At the outset, the Clinic’s aim was to dramatically improve people’s ability to communicate after a stroke. By making use of life-changing interventions through modern technology, the project focuses on enabling and providing vital therapy to those with aphasia. Indeed, for those living with this condition, the Clinic is now ensuring that stroke survivors receive at least six weeks of communication therapy. The Clinic’s reach is also extending with the exploration of innovative models of delivery such as a greater use of therapy and an increase in the number of practical applications that can be run on smart phones and tablets. Through research and publications the Clinic is also making a vital contribution to the knowledge base of colleagues in the NHS and beyond. And let’s not forget the considerable benefits that the Clinic provides to our Speech and Language Therapy students through placements and internships, developing and guaranteeing skills in novel therapies and ensuring that the project is sustainable.
We caught up with Eve, now a graduate, who undertook a placement with the Clinic:
Eve Samson studied for an MSc in Speech and Language Therapy, graduating in 2019. As part of her MSc, she undertook a placement at the CommuniCATE Clinic, and after finishing took up a role with the NHS in Surrey.
Eve thoroughly enjoyed her MSc, choosing City because of its unsurpassed reputation for Speech and Language Therapy. Her path to Speech and Language Therapy came about through previous roles and her first degree. Out of a love of languages, she chose to study Italian and French at Warwick and grew passionate about translation. This passion solidified when she went on ERASMUS in Italy, studying in the north in Bergamo. After graduating she undertook a role with British Airways as part of their cabin crew. Her passion for communicating was clear to her in interactions with passengers and other staff. This eventually led to a big career change decision, and her pursuit of speech and language therapy.
Eve’s placement at the Clinic was alongside three other students, and they worked three full days per week. She was an integral part of the reading and writing groups and quickly realised how essential she and her fellow students were to the clinic’s work and clients. If the students were not there, the clinic would not run. This responsibility made her feel incredibly valued and she rose to the occasion. She was also struck by the superb organisation of the clinic. Things were done professionally and properly and there was clearly a far-reaching impact being made on the clients. Eve places the Clinic’s importance in bringing technology to those who need it the most, and ironically, those who may not have been totally au-fait with this technology before their aphasia diagnosis. That this technology, which is usurping pen and paper, can be brought into the realm of those who truly need it, helping them communicate with family and friends, cutting down on isolation, is essential. As Eve remarked, “the Clinic is innovative, on-trend, and forward looking … Subsequently the clients become forward looking too”. The reactions of the various clients are incredibly emotive.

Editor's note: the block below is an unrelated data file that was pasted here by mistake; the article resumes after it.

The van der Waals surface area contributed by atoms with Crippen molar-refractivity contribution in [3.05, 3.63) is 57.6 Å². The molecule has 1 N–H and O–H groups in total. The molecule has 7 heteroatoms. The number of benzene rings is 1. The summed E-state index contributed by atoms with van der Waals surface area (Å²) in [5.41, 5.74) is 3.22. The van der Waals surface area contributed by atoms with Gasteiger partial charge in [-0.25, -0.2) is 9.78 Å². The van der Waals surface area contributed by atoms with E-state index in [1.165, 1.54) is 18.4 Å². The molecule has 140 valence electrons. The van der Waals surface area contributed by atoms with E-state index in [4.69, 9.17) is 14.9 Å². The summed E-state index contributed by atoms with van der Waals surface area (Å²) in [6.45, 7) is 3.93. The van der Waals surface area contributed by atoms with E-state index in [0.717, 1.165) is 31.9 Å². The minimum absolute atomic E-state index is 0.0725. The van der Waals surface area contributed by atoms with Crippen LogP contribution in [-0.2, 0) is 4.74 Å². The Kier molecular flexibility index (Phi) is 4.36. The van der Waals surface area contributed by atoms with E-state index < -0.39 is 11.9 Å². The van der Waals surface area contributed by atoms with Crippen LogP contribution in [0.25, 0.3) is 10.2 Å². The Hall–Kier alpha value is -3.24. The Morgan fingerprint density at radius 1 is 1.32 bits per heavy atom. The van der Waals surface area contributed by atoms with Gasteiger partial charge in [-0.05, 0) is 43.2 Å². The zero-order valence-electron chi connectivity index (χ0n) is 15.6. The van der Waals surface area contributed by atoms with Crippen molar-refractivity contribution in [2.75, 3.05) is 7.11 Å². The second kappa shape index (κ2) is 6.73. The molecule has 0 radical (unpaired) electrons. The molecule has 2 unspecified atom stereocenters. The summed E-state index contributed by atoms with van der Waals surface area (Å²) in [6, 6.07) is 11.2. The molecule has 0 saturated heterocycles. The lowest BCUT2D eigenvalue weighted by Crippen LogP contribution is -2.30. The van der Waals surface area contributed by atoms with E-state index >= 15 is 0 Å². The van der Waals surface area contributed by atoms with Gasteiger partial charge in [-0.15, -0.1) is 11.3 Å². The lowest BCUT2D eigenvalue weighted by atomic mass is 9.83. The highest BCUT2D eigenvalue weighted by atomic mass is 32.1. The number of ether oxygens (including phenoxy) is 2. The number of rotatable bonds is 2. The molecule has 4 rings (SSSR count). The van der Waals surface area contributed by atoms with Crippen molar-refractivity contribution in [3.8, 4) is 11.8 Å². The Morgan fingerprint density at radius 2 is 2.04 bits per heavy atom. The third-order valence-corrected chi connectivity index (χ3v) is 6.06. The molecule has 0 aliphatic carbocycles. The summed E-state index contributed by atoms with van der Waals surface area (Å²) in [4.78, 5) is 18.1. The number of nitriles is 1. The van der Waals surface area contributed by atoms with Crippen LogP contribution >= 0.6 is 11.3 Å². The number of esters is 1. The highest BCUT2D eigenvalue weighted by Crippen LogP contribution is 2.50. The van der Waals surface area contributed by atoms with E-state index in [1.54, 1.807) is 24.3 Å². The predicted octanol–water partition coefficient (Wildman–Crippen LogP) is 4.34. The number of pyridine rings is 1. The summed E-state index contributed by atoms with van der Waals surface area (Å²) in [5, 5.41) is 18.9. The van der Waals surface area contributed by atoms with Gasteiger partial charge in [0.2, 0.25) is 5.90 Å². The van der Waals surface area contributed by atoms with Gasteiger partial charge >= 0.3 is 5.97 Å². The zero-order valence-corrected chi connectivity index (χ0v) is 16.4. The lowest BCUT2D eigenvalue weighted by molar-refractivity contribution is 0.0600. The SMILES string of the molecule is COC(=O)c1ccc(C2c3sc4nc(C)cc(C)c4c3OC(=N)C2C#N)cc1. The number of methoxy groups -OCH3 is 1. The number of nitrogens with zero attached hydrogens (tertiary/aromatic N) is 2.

The essence of what CommuniCATE is trying to do, is captured in the simple words of one of Eve’s clients who was undertaking a writing strand of therapy using an iPad. “You’ve helped me so much and I have had my ability to communicate returned to me!” In particular, he has found the basic ‘Notes’ application particularly helpful. Through setting goals, ones initially very difficult to achieve, his use of this application has now become second nature.
Eve is now working as an NHS therapist in Surrey, dealing with adults who have acquired communication difficulties and swallowing difficulties. She hopes to stay in this field and perhaps explore areas such as dementia and aphasia. Indeed, Eve loves the sense of community in her current role. Staying in a particular area for a long time will give her the opportunity to see the impact of her work and how people overcome their difficulties through her help.
Find out more on the CommuniCATE Blog: https://blogs.city.ac.uk/communicate/